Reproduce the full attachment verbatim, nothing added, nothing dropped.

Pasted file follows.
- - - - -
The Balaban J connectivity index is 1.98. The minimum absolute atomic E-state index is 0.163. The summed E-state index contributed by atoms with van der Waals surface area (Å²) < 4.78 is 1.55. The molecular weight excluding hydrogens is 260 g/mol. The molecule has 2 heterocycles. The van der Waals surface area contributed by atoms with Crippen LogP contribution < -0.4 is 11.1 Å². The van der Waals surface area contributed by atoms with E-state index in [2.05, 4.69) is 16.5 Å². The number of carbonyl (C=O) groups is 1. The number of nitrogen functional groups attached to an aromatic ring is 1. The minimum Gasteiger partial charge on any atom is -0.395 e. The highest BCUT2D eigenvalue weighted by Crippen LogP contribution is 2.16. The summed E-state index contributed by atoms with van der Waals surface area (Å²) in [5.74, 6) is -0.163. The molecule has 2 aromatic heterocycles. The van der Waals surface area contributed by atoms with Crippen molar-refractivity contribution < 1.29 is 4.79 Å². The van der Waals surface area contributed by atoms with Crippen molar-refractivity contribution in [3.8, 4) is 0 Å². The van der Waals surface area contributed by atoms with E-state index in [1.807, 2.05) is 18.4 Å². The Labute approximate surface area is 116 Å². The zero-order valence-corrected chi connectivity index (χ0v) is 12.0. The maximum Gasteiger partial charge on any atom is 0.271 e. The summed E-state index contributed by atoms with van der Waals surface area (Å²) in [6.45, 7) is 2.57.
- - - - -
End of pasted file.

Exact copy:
The Balaban J connectivity index is 1.98. The minimum absolute atomic E-state index is 0.163. The summed E-state index contributed by atoms with van der Waals surface area (Å²) < 4.78 is 1.55. The molecular weight excluding hydrogens is 260 g/mol. The molecule has 2 heterocycles. The van der Waals surface area contributed by atoms with Crippen LogP contribution < -0.4 is 11.1 Å². The van der Waals surface area contributed by atoms with E-state index in [2.05, 4.69) is 16.5 Å². The number of carbonyl (C=O) groups is 1. The number of nitrogen functional groups attached to an aromatic ring is 1. The minimum Gasteiger partial charge on any atom is -0.395 e. The highest BCUT2D eigenvalue weighted by Crippen LogP contribution is 2.16. The summed E-state index contributed by atoms with van der Waals surface area (Å²) in [5.74, 6) is -0.163. The molecule has 2 aromatic heterocycles. The van der Waals surface area contributed by atoms with Crippen molar-refractivity contribution < 1.29 is 4.79 Å². The van der Waals surface area contributed by atoms with Crippen molar-refractivity contribution in [3.8, 4) is 0 Å². The van der Waals surface area contributed by atoms with E-state index in [1.807, 2.05) is 18.4 Å². The Labute approximate surface area is 116 Å². The zero-order valence-corrected chi connectivity index (χ0v) is 12.0. The maximum Gasteiger partial charge on any atom is 0.271 e. The summed E-state index contributed by atoms with van der Waals surface area (Å²) in [6.45, 7) is 2.57.